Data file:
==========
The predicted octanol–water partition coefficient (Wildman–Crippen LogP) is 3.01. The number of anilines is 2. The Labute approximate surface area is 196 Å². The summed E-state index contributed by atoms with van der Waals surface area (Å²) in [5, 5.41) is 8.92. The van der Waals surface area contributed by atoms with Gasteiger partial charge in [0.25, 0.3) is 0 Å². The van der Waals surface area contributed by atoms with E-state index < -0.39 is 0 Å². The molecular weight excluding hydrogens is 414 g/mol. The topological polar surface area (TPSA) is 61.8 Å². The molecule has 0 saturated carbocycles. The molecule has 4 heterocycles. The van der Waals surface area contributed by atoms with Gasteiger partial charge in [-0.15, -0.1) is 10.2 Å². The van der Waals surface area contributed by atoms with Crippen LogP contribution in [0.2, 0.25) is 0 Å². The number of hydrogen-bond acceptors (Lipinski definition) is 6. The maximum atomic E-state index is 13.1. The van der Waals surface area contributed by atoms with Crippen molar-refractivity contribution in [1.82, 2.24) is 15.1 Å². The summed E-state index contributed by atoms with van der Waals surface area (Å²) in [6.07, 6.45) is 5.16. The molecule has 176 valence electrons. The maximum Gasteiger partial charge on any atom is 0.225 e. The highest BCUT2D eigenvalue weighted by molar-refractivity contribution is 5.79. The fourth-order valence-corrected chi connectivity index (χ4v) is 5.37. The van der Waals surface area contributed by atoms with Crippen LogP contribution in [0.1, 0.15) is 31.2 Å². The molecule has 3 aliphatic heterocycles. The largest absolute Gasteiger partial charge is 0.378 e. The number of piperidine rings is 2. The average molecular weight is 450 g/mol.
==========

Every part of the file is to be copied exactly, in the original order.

The predicted octanol–water partition coefficient (Wildman–Crippen LogP) is 3.01. The number of anilines is 2. The Labute approximate surface area is 196 Å². The summed E-state index contributed by atoms with van der Waals surface area (Å²) in [5, 5.41) is 8.92. The van der Waals surface area contributed by atoms with Gasteiger partial charge in [0.25, 0.3) is 0 Å². The van der Waals surface area contributed by atoms with E-state index < -0.39 is 0 Å². The molecular weight excluding hydrogens is 414 g/mol. The topological polar surface area (TPSA) is 61.8 Å². The molecule has 0 saturated carbocycles. The molecule has 4 heterocycles. The van der Waals surface area contributed by atoms with Gasteiger partial charge in [-0.15, -0.1) is 10.2 Å². The van der Waals surface area contributed by atoms with Crippen LogP contribution in [0.2, 0.25) is 0 Å². The number of hydrogen-bond acceptors (Lipinski definition) is 6. The maximum atomic E-state index is 13.1. The van der Waals surface area contributed by atoms with Crippen molar-refractivity contribution in [1.82, 2.24) is 15.1 Å². The summed E-state index contributed by atoms with van der Waals surface area (Å²) in [6.07, 6.45) is 5.16. The molecule has 176 valence electrons. The maximum Gasteiger partial charge on any atom is 0.225 e. The highest BCUT2D eigenvalue weighted by molar-refractivity contribution is 5.79. The fourth-order valence-corrected chi connectivity index (χ4v) is 5.37. The van der Waals surface area contributed by atoms with Crippen LogP contribution in [0.1, 0.15) is 31.2 Å². The molecule has 3 aliphatic heterocycles. The largest absolute Gasteiger partial charge is 0.378 e. The number of piperidine rings is 2. The average molecular weight is 450 g/mol.